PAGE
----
Survey of lighting designers reflects mixed economic outlook
The International Assn. of Lighting Designers' economic impact survey shows just as many designers are cautiously optimistic, as those who are struggling or feeling pessimistic about the downturn.
A recent survey by the International Assn. of Lighting Designers (IALD) shows the group’s membership has a mixed outlook, with just as many designers taking a cautiously positive view, as those who feeling pessimistic about the months ahead.
“It's not all doom and gloom," said IALD executive vice president Marsha Turner. "There is a lot of trepidation, understandably, but there is definite optimism that comes through in the feedback."
For example, when asked how their businesses have been impacted by the current economic downturn, about 75% of respondents said they are experiencing either a strong negative or slight negative impact, 11% of respondents reported a positive impact, and 14% reported no change. Of those reporting a negative impact, 53% said they’ve experienced a tightening of expenses or spending freeze due to the economic climate, and 28% have experienced hiring freezes. On a positive note, 29% have experienced no cutbacks.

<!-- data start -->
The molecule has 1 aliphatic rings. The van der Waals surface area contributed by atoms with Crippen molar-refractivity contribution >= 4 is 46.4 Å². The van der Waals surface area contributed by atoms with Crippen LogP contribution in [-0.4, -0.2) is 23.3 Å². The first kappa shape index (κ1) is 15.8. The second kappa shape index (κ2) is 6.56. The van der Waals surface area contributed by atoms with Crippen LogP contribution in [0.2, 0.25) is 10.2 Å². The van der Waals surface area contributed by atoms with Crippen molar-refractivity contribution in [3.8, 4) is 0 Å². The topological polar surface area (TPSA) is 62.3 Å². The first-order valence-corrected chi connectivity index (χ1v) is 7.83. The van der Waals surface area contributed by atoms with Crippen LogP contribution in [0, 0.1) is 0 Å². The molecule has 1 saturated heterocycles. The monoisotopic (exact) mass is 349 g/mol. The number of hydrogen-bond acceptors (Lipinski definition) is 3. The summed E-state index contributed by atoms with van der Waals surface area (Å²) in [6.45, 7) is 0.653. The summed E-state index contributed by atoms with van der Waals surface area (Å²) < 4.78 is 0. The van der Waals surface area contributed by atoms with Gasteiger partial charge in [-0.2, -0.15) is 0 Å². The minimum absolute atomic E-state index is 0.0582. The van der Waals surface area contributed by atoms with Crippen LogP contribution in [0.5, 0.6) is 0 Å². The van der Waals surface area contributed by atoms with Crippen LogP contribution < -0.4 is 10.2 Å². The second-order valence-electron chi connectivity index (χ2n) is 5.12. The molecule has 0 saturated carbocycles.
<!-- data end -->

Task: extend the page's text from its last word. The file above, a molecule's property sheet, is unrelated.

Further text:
Other responses include:
* Only 15% of respondents have experienced layoffs at their businesses
* The greatest challenges reported include finding new projects (46%), collecting payments owed (37%), and keeping current projects (25%)
* Regarding expected growth in the first and second quarters of 2009, almost an equal number of respondents said they expect no growth, a slight/strong decline, or a slight/strong growth.
- Events & Awards
- Magazine Archives
- Oil & Gas Engineering
- Salary Survey
- Digital Reports
Annual Salary Survey
After almost a decade of uncertainty, the confidence of plant floor managers is soaring. Even with a number of challenges and while implementing new technologies, there is a renewed sense of optimism among plant managers about their business and their future.
The respondents to the 2014 Plant Engineering Salary Survey come from throughout the U.S. and serve a variety of industries, but they are uniform in their optimism about manufacturing. This year’s survey found 79% consider manufacturing a secure career. That’s up from 75% in 2013 and significantly higher than the 63% figure when Plant Engineering first started asking that question a decade ago.